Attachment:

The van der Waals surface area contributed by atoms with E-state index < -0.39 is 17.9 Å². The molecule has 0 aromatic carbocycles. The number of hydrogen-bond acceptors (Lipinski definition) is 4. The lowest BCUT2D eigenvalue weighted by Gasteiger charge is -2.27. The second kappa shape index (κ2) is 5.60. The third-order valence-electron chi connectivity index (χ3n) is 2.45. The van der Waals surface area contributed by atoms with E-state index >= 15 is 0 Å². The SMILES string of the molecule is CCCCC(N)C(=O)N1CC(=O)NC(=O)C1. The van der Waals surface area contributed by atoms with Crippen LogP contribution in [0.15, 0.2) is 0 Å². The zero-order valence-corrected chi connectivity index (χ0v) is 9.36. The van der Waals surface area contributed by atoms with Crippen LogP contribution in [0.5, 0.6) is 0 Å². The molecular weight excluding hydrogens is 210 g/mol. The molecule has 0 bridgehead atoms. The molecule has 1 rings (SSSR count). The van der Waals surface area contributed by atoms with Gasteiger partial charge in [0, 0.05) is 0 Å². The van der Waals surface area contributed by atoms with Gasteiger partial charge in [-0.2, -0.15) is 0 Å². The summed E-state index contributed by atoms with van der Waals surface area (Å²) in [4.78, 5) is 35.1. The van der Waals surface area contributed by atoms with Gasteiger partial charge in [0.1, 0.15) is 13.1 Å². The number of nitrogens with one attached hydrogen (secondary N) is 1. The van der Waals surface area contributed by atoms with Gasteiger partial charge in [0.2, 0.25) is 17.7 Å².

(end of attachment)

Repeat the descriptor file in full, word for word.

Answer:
The van der Waals surface area contributed by atoms with E-state index < -0.39 is 17.9 Å². The molecule has 0 aromatic carbocycles. The number of hydrogen-bond acceptors (Lipinski definition) is 4. The lowest BCUT2D eigenvalue weighted by Gasteiger charge is -2.27. The second kappa shape index (κ2) is 5.60. The third-order valence-electron chi connectivity index (χ3n) is 2.45. The van der Waals surface area contributed by atoms with E-state index >= 15 is 0 Å². The SMILES string of the molecule is CCCCC(N)C(=O)N1CC(=O)NC(=O)C1. The van der Waals surface area contributed by atoms with Crippen LogP contribution in [0.15, 0.2) is 0 Å². The zero-order valence-corrected chi connectivity index (χ0v) is 9.36. The van der Waals surface area contributed by atoms with Crippen LogP contribution in [0.5, 0.6) is 0 Å². The molecular weight excluding hydrogens is 210 g/mol. The molecule has 0 bridgehead atoms. The molecule has 1 rings (SSSR count). The van der Waals surface area contributed by atoms with Gasteiger partial charge in [0, 0.05) is 0 Å². The van der Waals surface area contributed by atoms with Gasteiger partial charge in [-0.2, -0.15) is 0 Å². The summed E-state index contributed by atoms with van der Waals surface area (Å²) in [4.78, 5) is 35.1. The van der Waals surface area contributed by atoms with Gasteiger partial charge in [0.1, 0.15) is 13.1 Å². The number of nitrogens with one attached hydrogen (secondary N) is 1. The van der Waals surface area contributed by atoms with Gasteiger partial charge in [0.2, 0.25) is 17.7 Å².